Available Certification Programs


The ByBlack certification helps businesses grow and differentiate themselves. ByBlack is the first certification exclusively for Black-owned businesses that creates credibility when seeking contracting opportunities with corporations & government agencies

What programs are available for small and/or minority businesses?

While there are several programs available to assist businesses, the most common programs utilized by small and minority business owners include the Historically Underutilized Businesses (HUB), Disadvantaged Business Enterprise Program (DBE), and programs offered through the Small Business Administration (SBA). Each of these programs requires a certification process. Business owners must go through the application process and submit supporting documentation to substantiate eligibility.

The certification process can take up to 90 days or longer if additional information or documentation is required. A business is not certified until the certification process has been completed by the owner and approved by the certifying agency. SEE TAAACC’s MOC relationships.

What are the requirements for the HUB, DBE and SBA programs?

Historically Underutilized Businesses (HUB) must be a corporation, sole proprietorship, partnership, or joint venture in which at least 51% of the business is owned, operated, and actively controlled/managed by a minority or woman. The business is an entity with its principal place of business in Texas, and has an owner residing in Texas with a proportionate interest that actively participates in the control, operations and management of the entity’s affairs.

Disadvantaged Business Enterprises (DBE) are defined as small for-profit businesses where socially and economically disadvantaged individuals own at least a 51% interest of the business and also control the management and daily business operations. To participate in the DBE program, a small business owned and controlled by socially and economically disadvantaged individuals must receive DBE certification from the relevant state.

To be regarded as economically disadvantaged, an individual must have a personal net worth that does not exceed $1.32 million. To be seen as a small business, a firm must meet SBA size criteria AND have average annual gross receipts not to exceed $22.41 million. Size limits for the airport concessions DBE program are higher.

Small Business Administration (SBA) has several programs designed to assist small and economically disadvantaged businesses compete in the marketplace. These programs include, but are not limited to the 8(a) Business Development Program and the Women-Owned Small Business Federal Contract Program. SBA defines a “small business” in terms of the number of employees over the past year, or average annual receipts over the past three years. Size standards vary by industry. The Federal government sets aside certain contract bid opportunities exclusively for small businesses. In order to compete for these contracts, small businesses owners must first register as a vendor with the government.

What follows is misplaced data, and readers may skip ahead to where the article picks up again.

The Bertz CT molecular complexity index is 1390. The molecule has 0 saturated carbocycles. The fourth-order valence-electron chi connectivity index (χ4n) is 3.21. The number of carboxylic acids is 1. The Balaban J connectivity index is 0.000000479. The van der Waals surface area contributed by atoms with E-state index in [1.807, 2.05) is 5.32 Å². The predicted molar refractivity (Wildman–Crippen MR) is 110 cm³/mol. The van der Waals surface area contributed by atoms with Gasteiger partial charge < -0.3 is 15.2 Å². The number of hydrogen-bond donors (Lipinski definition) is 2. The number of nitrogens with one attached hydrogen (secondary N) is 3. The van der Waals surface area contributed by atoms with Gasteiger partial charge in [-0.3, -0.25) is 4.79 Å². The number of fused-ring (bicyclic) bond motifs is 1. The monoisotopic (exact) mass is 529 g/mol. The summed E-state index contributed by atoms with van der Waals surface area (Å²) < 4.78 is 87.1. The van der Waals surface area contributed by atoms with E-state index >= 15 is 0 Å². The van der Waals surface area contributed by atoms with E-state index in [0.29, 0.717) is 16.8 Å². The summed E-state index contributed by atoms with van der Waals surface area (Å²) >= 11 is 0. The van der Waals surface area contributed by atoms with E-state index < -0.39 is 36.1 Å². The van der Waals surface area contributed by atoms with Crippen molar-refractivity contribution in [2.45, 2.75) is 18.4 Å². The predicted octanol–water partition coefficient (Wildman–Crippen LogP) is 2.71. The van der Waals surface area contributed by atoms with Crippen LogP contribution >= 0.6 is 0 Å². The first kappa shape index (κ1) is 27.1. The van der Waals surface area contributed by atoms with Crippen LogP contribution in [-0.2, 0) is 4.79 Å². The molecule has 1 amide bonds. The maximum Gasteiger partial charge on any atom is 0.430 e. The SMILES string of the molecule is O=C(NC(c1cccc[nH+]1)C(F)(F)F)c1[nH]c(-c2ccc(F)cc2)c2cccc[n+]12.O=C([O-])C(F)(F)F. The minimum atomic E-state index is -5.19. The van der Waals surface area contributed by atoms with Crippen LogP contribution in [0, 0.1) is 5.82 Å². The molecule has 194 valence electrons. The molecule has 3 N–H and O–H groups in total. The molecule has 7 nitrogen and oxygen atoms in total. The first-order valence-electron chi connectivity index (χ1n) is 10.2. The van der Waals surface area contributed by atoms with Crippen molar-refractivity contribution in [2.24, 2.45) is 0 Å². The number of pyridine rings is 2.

What are the requirement for the HUB, DBE and SBA programs?

What individuals classify as socially and economically disadvantaged?

As defined by the State of Texas, “socially and economically disadvantaged” individuals or groups include African Americans, Hispanics, Native Americans, Asian-Pacific and Subcontinent Asian Americans, and women. Other individuals can also qualify as socially and economically disadvantaged on a case-by-case basis.

What businesses classify as being socially and economically disadvantaged?

To be considered for this program, the owner or at least one of the owners must classify as socially and economically disadvantaged, own at least a 51% interest of the business and also control the management and daily business operations. The State of Texas classifies such businesses as:

  • Woman-Owned, Female
  • Hispanic-Owned, Male
  • Hispanic-Owned, Female
  • Black-Owned, Male
  • Black-Owned, Female
  • Asian-Owned, Male
  • Asian-Owned, Female
  • American Indian-Owned, Male
  • American Indian-Owned, Female

Why should I certify my business?

Although it is not mandatory for a small and/or minority business to be certified in order to be selected for work, it is to the
benefit of a small and/or minority business owner to certify their business in these programs.
Many government agencies require that some percentage of the procurements be set aside for small and/or minority businesses.
Certification in these programs helps to increase the opportunity for small and/or minority businesses to successfully compete
for government contracts.
While certification alone does not guarantee the selection of a business, certification through these statewide programs will
increase your businesses exposure to prime contractors, the general public, and other entities who have supplier diversity
programs and are searching for small, minority, and woman-owned businesses for contracting purposes.